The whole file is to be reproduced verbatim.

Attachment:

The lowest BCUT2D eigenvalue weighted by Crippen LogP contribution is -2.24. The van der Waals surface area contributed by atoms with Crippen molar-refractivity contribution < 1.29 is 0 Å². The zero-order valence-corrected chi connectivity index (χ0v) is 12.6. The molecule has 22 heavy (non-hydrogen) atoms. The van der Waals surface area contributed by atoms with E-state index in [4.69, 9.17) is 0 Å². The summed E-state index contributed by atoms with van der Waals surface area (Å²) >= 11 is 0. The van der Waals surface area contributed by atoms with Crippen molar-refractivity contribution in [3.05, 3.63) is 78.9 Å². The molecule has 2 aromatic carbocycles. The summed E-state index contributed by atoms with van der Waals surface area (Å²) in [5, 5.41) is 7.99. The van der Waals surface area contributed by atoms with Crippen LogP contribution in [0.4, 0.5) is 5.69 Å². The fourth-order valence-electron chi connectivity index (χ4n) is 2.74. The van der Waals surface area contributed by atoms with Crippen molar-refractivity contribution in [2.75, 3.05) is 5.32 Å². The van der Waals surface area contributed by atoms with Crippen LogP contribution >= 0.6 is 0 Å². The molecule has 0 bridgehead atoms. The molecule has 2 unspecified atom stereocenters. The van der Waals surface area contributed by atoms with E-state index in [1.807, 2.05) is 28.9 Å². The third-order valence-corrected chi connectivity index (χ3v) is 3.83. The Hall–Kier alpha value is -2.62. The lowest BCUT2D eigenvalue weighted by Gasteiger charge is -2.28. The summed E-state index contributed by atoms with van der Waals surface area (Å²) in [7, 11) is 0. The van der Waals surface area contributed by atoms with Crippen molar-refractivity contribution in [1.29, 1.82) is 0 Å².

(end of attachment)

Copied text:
The lowest BCUT2D eigenvalue weighted by Crippen LogP contribution is -2.24. The van der Waals surface area contributed by atoms with Crippen molar-refractivity contribution < 1.29 is 0 Å². The zero-order valence-corrected chi connectivity index (χ0v) is 12.6. The molecule has 22 heavy (non-hydrogen) atoms. The van der Waals surface area contributed by atoms with E-state index in [4.69, 9.17) is 0 Å². The summed E-state index contributed by atoms with van der Waals surface area (Å²) >= 11 is 0. The van der Waals surface area contributed by atoms with Crippen molar-refractivity contribution in [3.05, 3.63) is 78.9 Å². The molecule has 2 aromatic carbocycles. The summed E-state index contributed by atoms with van der Waals surface area (Å²) in [5, 5.41) is 7.99. The van der Waals surface area contributed by atoms with Crippen LogP contribution in [0.4, 0.5) is 5.69 Å². The fourth-order valence-electron chi connectivity index (χ4n) is 2.74. The van der Waals surface area contributed by atoms with Crippen molar-refractivity contribution in [2.75, 3.05) is 5.32 Å². The van der Waals surface area contributed by atoms with Crippen LogP contribution >= 0.6 is 0 Å². The molecule has 0 bridgehead atoms. The molecule has 2 unspecified atom stereocenters. The van der Waals surface area contributed by atoms with E-state index in [1.807, 2.05) is 28.9 Å². The third-order valence-corrected chi connectivity index (χ3v) is 3.83. The Hall–Kier alpha value is -2.62. The lowest BCUT2D eigenvalue weighted by Gasteiger charge is -2.28. The summed E-state index contributed by atoms with van der Waals surface area (Å²) in [7, 11) is 0. The van der Waals surface area contributed by atoms with Crippen molar-refractivity contribution in [1.29, 1.82) is 0 Å².